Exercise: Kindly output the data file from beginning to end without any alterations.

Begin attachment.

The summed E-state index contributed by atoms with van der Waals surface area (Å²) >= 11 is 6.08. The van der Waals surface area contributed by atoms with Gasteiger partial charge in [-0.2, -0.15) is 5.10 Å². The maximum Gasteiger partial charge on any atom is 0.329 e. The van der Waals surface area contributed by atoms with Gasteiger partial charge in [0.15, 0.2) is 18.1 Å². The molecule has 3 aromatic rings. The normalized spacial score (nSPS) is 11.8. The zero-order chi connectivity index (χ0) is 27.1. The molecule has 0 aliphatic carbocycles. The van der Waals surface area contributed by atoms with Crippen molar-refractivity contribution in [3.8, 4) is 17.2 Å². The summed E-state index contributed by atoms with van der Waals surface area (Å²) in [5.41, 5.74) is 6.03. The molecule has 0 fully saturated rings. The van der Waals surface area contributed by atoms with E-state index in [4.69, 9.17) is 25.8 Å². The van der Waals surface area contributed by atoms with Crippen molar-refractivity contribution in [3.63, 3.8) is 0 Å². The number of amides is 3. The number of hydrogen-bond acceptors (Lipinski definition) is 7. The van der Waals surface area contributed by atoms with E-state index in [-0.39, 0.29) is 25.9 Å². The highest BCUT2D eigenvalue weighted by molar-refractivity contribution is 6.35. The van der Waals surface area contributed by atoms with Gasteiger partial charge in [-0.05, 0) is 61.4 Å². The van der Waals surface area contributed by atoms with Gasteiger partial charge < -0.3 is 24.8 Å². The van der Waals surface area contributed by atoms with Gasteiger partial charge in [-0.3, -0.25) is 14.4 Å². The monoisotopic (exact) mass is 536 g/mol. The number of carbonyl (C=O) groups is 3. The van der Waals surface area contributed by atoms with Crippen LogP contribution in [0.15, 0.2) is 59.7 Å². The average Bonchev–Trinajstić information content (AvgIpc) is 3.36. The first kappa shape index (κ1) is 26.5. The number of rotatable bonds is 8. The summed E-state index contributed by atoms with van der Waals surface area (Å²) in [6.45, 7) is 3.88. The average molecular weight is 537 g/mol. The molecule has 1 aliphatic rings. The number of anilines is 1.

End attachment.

The summed E-state index contributed by atoms with van der Waals surface area (Å²) >= 11 is 6.08. The van der Waals surface area contributed by atoms with Gasteiger partial charge in [-0.2, -0.15) is 5.10 Å². The maximum Gasteiger partial charge on any atom is 0.329 e. The van der Waals surface area contributed by atoms with Gasteiger partial charge in [0.15, 0.2) is 18.1 Å². The molecule has 3 aromatic rings. The normalized spacial score (nSPS) is 11.8. The zero-order chi connectivity index (χ0) is 27.1. The molecule has 0 aliphatic carbocycles. The van der Waals surface area contributed by atoms with Crippen molar-refractivity contribution in [3.8, 4) is 17.2 Å². The summed E-state index contributed by atoms with van der Waals surface area (Å²) in [5.41, 5.74) is 6.03. The molecule has 0 fully saturated rings. The van der Waals surface area contributed by atoms with E-state index in [4.69, 9.17) is 25.8 Å². The van der Waals surface area contributed by atoms with Crippen molar-refractivity contribution in [3.63, 3.8) is 0 Å². The number of amides is 3. The number of hydrogen-bond acceptors (Lipinski definition) is 7. The van der Waals surface area contributed by atoms with E-state index in [-0.39, 0.29) is 25.9 Å². The highest BCUT2D eigenvalue weighted by molar-refractivity contribution is 6.35. The van der Waals surface area contributed by atoms with Gasteiger partial charge in [-0.05, 0) is 61.4 Å². The van der Waals surface area contributed by atoms with Gasteiger partial charge < -0.3 is 24.8 Å². The van der Waals surface area contributed by atoms with Gasteiger partial charge in [-0.3, -0.25) is 14.4 Å². The monoisotopic (exact) mass is 536 g/mol. The number of carbonyl (C=O) groups is 3. The van der Waals surface area contributed by atoms with Crippen LogP contribution in [0.15, 0.2) is 59.7 Å². The average Bonchev–Trinajstić information content (AvgIpc) is 3.36. The first kappa shape index (κ1) is 26.5. The number of rotatable bonds is 8. The summed E-state index contributed by atoms with van der Waals surface area (Å²) in [6.45, 7) is 3.88. The average molecular weight is 537 g/mol. The molecule has 1 aliphatic rings. The number of anilines is 1.